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More help with knife sharpening

March 21, 2007|Russ Parsons

AS with all important journeys, when I set out on my path toward hand-sharpening, my first step was searching the Internet. It probably won't surprise you to learn that there are a lot of knife geeks on the Web, and there is no shortage of advice. Here's what I found most helpful:

* The best sharpening guide for beginners I found was the one Chad Ward wrote for the website E-Gullet (, look on the last page of the E-Gullet Culinary Institute). It is complete yet surprisingly accessible; so much so that Ward spun his primer into a book on the topic, which will be published by William Morrow next spring. Be forewarned, though, that even the most basic sharpening lesson can get pretty deep pretty quick.

* Some things can be demonstrated much more easily than they can be explained. Knife sharpening is one. A half-hour of watching "The Chef's Edge," sold by New York City knife mecca Korin and featuring its co-founder and in-house sharpening master Chiharu Sugai, is a better instruction than almost any manual. Sugai doesn't go into great detail, but his calm, matter-of-fact presentation makes knife sharpening seem much more like something you can actually do. He takes a relaxed approach to sharpening. Rather than fret over exact numbers of degrees, he uses three pennies stacked under the blade to establish a sharpening angle.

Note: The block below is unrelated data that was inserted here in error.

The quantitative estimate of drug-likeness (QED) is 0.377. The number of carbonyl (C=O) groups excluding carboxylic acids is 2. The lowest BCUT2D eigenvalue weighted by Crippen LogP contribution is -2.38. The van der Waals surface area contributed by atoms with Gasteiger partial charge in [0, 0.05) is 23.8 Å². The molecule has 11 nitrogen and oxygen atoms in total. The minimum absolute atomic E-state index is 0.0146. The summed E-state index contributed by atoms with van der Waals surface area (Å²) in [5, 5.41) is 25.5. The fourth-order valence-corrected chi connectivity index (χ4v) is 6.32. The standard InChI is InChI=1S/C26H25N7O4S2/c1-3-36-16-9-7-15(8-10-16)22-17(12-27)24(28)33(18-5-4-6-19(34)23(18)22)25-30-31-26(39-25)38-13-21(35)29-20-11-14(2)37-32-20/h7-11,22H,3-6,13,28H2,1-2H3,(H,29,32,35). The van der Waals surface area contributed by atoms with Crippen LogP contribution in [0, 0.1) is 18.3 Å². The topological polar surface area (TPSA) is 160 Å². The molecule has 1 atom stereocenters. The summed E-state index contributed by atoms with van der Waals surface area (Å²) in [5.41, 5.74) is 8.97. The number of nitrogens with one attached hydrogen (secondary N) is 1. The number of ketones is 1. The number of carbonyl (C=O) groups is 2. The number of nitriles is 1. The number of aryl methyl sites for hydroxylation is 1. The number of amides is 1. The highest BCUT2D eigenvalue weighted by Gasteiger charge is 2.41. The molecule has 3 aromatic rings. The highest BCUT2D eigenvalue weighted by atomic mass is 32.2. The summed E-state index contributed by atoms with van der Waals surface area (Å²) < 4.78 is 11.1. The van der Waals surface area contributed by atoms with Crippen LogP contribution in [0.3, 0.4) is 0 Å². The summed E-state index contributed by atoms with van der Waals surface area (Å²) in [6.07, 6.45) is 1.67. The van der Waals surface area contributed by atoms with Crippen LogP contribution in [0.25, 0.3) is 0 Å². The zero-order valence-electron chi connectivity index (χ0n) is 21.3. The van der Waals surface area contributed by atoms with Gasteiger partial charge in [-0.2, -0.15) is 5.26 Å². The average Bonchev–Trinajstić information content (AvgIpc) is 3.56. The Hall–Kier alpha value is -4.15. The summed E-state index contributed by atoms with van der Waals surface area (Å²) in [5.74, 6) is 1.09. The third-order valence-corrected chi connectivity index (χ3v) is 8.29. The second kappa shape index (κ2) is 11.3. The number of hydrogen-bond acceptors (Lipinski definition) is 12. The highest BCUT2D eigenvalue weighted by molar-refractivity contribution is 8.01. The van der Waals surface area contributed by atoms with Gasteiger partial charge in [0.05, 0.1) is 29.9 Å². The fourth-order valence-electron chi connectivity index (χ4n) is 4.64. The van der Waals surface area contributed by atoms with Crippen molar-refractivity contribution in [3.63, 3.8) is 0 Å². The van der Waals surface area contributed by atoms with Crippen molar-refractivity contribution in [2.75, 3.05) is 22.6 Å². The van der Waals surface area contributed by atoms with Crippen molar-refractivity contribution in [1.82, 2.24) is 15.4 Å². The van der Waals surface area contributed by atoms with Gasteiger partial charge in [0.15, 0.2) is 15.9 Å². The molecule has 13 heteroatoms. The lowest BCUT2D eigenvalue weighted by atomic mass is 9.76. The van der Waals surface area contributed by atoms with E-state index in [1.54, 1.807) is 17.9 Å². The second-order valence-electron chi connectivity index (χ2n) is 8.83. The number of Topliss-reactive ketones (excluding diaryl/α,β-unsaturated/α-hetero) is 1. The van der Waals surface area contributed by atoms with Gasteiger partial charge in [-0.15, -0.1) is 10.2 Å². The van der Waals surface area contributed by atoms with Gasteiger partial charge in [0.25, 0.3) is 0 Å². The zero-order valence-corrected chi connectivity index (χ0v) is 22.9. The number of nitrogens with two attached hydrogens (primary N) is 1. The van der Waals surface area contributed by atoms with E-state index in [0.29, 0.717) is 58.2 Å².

"The Chef's Edge," $29.95 from Korin, (800) 626-2172;

* A video by knife-making legend Murray Carter (his hand-forged knives sell for thousands of dollars) is packed with good information, but watching almost three hours of the earnest Canadian speaking extemporaneously on the intricacies of knife sharpening was a little much (though it was really cool when he sharpened a knife with a cinder block). Word on the Web is he's recording another one, hopefully more tightly edited.

"Introduction to Knife Sharpening With Murray Carter," $35 from Arizona Custom Knives, (904) 826-4178;

* For clear explanations of a lot of the jargon you'll run into, go to Blade Forums (, click on General, then under Forum, click on "The Toolshed," and under Thread, click on "Sticky: Steel FAQ") and check out Joe Talmadge's primer.

-- Russ Parsons

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